Are you looking for strategies to help students who have trouble realizing their academic potential? If so, keep reading.
1. Create classroom rules: • Remain on-task. • Complete assignments quietly. • Remain in your seat. • Finish tasks. • Meet task expectations. Examine rules often. Praise students for following the rules.
2. Show ideas following the (1) Who, (2) What, (3) Where, (4) On occasions where, (5) How, and (6) Why outline.
3. Get the student to teach a concept they have learned to another student as reinforcement.
4. Give the student an assortment of tasks. Require them to choose a minimum number from the total amount to finish (e.g., present the student with 10 academic tasks from which they must finish 6 that day).
5. Assess student performance in an assortment of ways (e.g., have the student give oral explanations, simulations, physical demonstrations, etc.).
6. Get the student to create a flowchart of the steps appropriate to finish a task.
7. Get the student to keep a chart representing the number of tasks they have finished and the accuracy rate of each task.
8. Record tasks and let the student replay questions as often as appropriate.
9. Get the student to practice a task with the teacher, aide, or a peer before finishing the task independently for a grade.
10. Record the tasks and let the student listen to instructions as often as appropriate.
11. Provide a consistent format and expectation for tasks.
12. Get the student to listen and take notes following the “Who, What, Where, On occasions where, How, and Why” format when ideas are presented.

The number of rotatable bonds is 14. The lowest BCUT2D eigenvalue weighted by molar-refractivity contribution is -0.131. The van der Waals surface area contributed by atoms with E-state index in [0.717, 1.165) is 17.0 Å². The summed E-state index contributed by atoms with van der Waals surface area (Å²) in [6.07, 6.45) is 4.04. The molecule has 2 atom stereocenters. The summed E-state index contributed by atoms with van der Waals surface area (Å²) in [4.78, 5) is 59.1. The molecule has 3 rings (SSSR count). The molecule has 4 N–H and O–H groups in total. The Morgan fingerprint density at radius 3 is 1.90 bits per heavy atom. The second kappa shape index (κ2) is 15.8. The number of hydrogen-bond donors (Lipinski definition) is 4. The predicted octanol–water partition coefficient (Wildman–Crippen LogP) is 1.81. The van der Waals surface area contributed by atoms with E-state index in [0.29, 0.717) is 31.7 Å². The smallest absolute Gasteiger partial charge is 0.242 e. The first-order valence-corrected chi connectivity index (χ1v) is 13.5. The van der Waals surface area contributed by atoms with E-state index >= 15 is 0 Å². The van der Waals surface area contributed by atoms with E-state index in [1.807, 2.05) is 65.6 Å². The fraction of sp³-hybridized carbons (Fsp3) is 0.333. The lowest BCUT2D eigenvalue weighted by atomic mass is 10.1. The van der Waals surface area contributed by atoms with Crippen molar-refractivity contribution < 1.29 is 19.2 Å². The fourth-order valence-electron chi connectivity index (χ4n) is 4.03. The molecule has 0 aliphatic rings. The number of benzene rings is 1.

14. Get the student to question any directions, explanations, or instructions not grasped before starting a task to reinforce comprehension.
15. Assess the appropriateness of assigning homework to the student.
16. Do not grade every task finished by the student. Assignments may be used to assess student capacity and ability or knowledge and give feedback. Grades may not need to be designated until mastery/minimal accuracy has been attained.
17. Give frequent interactions and encouragement to build the student’s confidence and optimism for success (e.g., make statements such as “You’re doing great,” “Keep up the excellent work,” “I’m really proud of you,” etc.).
18. Make sure that homework tasks do not present new ideas but relate to ideas already taught.
19. Provide the student with alternative tasks. As the student shows success, slowly introduce more components of the regular tasks.
20. Have reference learning materials readily available in the classroom (e.g., dictionary, thesaurus, list of regularly misspelled words, etc.).
21. Consider using one of the apps and tools from our many app lists. These apps are designed to help students who are experiencing academic difficulties.